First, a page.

Laws, Regulations & Annotations

Business Taxes Law Guide – Revision 2018

Sales and Use Tax Annotations

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240.0000 FLORISTS—Regulation 1571

240.0000 FLORISTS—Regulation 1571

240.0008 Decorating, Consulting, Installing. A florist's charges for labor to create or add to a flower arrangement or other decoration, e.g., decorating a premanufactured arch with flowers, are subject to tax as steps in the making of the final product. It is immaterial whether the customer owns the flowers, arch, or whether the labor is performed at the customer's event site.

A florist's charges for decorating services, such as planning a decorative scheme, designing decoration for a wedding reception, visiting the event site, and consulting with customers, are taxable when performed in conjunction with the sale or fabrication of tangible personal property.

A florist's installation charges are not subject to tax. Installing does not mean deciding where to place the property; it means the physical act of affixing or placing the property in position. For example, if the florist sells a customer a wreath or garland, the charges for the wreath or garland (including the fabrication labor) are subject to tax, but a charge for actually hanging the wreath or garland is nontaxable installation labor. However, charges for the removal and return of decorations are not includible in nontaxable installation charges. 3/20/98. (M99–2).

240.0010 Fabrication Labor. A florist contracts with two customers to periodically deliver fresh flowers, remove old flowers from vases and leave them on a nearby table or counter and arrange the fresh flowers in the now empty vases, all for a specified lump-sum price.

The action of arranging the flowers in the vases is a taxable fabrication of flower arrangements rather than exempt installation, because the customers are not merely purchasing flowers but are purchasing aesthetically arranged flowers. In addition, installation generally connotes the anchoring, attaching, and connecting of property to other property by means of such items as glue, bolts, screws, etc., to make the connection. In this case, no such attachment has been made. 5/29/91.

240.0030 Flower Arrangement—Customer's Flowers. A firm goes to a customer's garden and cuts flowers and greenery from the garden. After cutting she reconditions them (e.g., dethorns and strips some leaves from the stems) and then arranges them in a floral display. Once a week she returns and refreshes each arrangement with additional flowers and discards the spent ones. The customer is charged on an hourly basis. Occasionally, the flowers used are from the firm's own supply for which a separate charge is made.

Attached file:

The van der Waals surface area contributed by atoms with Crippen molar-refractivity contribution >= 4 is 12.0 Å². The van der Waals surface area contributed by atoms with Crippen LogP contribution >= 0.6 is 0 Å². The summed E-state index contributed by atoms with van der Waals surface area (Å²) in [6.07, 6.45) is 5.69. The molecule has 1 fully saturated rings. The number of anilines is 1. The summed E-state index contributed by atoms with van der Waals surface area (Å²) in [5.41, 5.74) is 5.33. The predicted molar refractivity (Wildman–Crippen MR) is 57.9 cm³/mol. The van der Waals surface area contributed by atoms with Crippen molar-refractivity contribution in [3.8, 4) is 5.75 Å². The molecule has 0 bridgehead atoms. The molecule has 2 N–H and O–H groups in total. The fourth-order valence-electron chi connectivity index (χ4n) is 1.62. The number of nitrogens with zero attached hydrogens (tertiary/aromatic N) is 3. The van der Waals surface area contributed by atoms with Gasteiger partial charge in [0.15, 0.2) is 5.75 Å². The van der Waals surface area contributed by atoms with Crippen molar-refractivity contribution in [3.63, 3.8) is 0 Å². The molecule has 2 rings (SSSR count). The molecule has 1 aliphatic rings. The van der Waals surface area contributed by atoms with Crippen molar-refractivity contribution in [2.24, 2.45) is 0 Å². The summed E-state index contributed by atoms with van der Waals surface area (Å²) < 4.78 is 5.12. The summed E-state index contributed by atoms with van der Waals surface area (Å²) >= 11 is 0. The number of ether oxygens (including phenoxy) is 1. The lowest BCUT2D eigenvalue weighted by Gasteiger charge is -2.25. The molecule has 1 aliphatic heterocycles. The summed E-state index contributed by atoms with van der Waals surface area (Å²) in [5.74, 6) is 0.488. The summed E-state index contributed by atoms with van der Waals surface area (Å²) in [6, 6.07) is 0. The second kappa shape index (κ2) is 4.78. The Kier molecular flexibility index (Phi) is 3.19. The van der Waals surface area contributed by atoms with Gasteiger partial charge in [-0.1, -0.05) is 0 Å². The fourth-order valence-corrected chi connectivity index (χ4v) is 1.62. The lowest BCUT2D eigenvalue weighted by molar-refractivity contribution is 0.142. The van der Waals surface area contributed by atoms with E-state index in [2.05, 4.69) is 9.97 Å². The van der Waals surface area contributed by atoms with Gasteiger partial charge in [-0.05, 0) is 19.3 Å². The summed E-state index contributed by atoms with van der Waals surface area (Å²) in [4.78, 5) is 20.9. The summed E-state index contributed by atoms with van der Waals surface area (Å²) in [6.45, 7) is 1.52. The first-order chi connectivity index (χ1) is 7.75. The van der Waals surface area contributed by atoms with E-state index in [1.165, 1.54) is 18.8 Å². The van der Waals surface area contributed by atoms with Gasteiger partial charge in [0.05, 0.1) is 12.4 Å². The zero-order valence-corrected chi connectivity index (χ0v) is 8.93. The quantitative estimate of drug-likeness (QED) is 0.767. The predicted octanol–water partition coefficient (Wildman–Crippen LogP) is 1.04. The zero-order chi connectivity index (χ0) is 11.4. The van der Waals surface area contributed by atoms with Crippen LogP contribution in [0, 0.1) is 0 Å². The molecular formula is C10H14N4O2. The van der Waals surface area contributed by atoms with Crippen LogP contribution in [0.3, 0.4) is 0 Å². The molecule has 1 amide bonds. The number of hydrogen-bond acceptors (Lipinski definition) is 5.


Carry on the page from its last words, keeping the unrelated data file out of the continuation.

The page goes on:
The gathering of flowers from the garden is neither fabrication labor nor the sale of tangible personal property and the charge for this function is not subject to tax. The "reconditioning," refreshing, and arranging constitutes fabrication labor, and charges for these functions are subject to sales tax. 4/29/97.

240.0033 Florist Delivery Service—Tele-Florist. A firm headquartered in California intends to direct its customers to place orders for flowers to its designated "800" number. The firm will bill its customers at the time the order is taken and will place the order with an unidentified vendor who will deliver the flowers to the intended recipient. The vendor will prepare and deliver the floral arrangement and bill the firm at wholesale cost. The firm will not maintain any inventory of plants or flowers, and asserts that it is not a florist.

The California courts have consistently held that persons making sales of tangible personal property which are delivered by the manufacturer or creator of the property will nonetheless be considered retailers if they hold themselves out as the suppliers of the merchandise purchased. (See Meyer v. State Board of Equalization (1954) 42 Cal.2d 376 and Bank of America v. State Board of Equalization (1962) 209 Cal.App.2d 780.) The Meyer court, in finding that the party that solicited the order was a California retailer, based its decision on its conclusion that these transactions constituted sales for resale from the supplier to the solicitor followed by a subsequent retail sale by the solicitor to the purchaser. Here, the firm's transactions come within the facts of the Meyer case. Therefore, the firm is a retailer (a florist) who purchases, for resale, the flowers from the delivering florist. This conclusion is further supported by the fact that the firm will be billed, by the delivering florist, "on a wholesale basis."

Accordingly, all orders received by the firm, which is headquartered in California, are subject to sales tax regardless of whether the flowers are delivered inside or outside of California. On the other hand, if the firm was located in Oregon, California sales tax would not apply to any of the orders taken at the Oregon location regardless of the place of delivery or the residency of the person placing the order. (Regulation 1571.) 12/23/96.

240.0035 Flower Ordering Service. A firm contracts with a multi-state retailer to fill orders for flowers which have been placed with the multi-state retailer. The firm receives the order for the flowers via a WATS line. It does not have an inventory of flowers, refrigeration equipment, trucks, or any other equipment generally owned or possessed by a retailer. The firm is a "florist" for the purposes of Regulation 1571 and it is subject to its provisions. 8/13/85.

240.0040 Out-of-State Shipments. Flowers shipped out-of-state by California florists are exempt from sales tax if the seller makes delivery through a common carrier or his own delivery facilities. 3/6/53.